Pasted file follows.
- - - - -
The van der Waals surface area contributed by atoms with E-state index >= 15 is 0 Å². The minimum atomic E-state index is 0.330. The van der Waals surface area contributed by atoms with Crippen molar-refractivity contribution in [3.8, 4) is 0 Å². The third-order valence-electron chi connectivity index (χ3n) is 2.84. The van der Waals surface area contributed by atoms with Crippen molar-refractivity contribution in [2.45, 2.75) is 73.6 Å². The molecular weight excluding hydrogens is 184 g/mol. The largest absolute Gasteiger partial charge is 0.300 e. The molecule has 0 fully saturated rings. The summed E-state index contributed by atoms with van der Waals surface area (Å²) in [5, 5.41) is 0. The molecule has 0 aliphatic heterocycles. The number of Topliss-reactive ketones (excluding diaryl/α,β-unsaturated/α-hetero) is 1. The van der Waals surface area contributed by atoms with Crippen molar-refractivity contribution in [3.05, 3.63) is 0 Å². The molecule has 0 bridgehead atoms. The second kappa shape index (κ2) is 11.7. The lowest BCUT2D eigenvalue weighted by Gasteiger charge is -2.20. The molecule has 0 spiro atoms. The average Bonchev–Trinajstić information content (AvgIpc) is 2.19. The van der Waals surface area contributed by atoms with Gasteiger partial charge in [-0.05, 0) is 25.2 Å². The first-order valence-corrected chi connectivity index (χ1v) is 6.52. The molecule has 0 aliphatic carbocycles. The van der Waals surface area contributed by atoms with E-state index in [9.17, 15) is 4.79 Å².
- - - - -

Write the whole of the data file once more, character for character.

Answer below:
The van der Waals surface area contributed by atoms with E-state index >= 15 is 0 Å². The minimum atomic E-state index is 0.330. The van der Waals surface area contributed by atoms with Crippen molar-refractivity contribution in [3.8, 4) is 0 Å². The third-order valence-electron chi connectivity index (χ3n) is 2.84. The van der Waals surface area contributed by atoms with Crippen molar-refractivity contribution in [2.45, 2.75) is 73.6 Å². The molecular weight excluding hydrogens is 184 g/mol. The largest absolute Gasteiger partial charge is 0.300 e. The molecule has 0 fully saturated rings. The summed E-state index contributed by atoms with van der Waals surface area (Å²) in [5, 5.41) is 0. The molecule has 0 aliphatic heterocycles. The number of Topliss-reactive ketones (excluding diaryl/α,β-unsaturated/α-hetero) is 1. The van der Waals surface area contributed by atoms with Crippen molar-refractivity contribution in [3.05, 3.63) is 0 Å². The molecule has 0 bridgehead atoms. The second kappa shape index (κ2) is 11.7. The lowest BCUT2D eigenvalue weighted by Gasteiger charge is -2.20. The molecule has 0 spiro atoms. The average Bonchev–Trinajstić information content (AvgIpc) is 2.19. The van der Waals surface area contributed by atoms with Gasteiger partial charge in [-0.05, 0) is 25.2 Å². The first-order valence-corrected chi connectivity index (χ1v) is 6.52. The molecule has 0 aliphatic carbocycles. The van der Waals surface area contributed by atoms with E-state index in [9.17, 15) is 4.79 Å².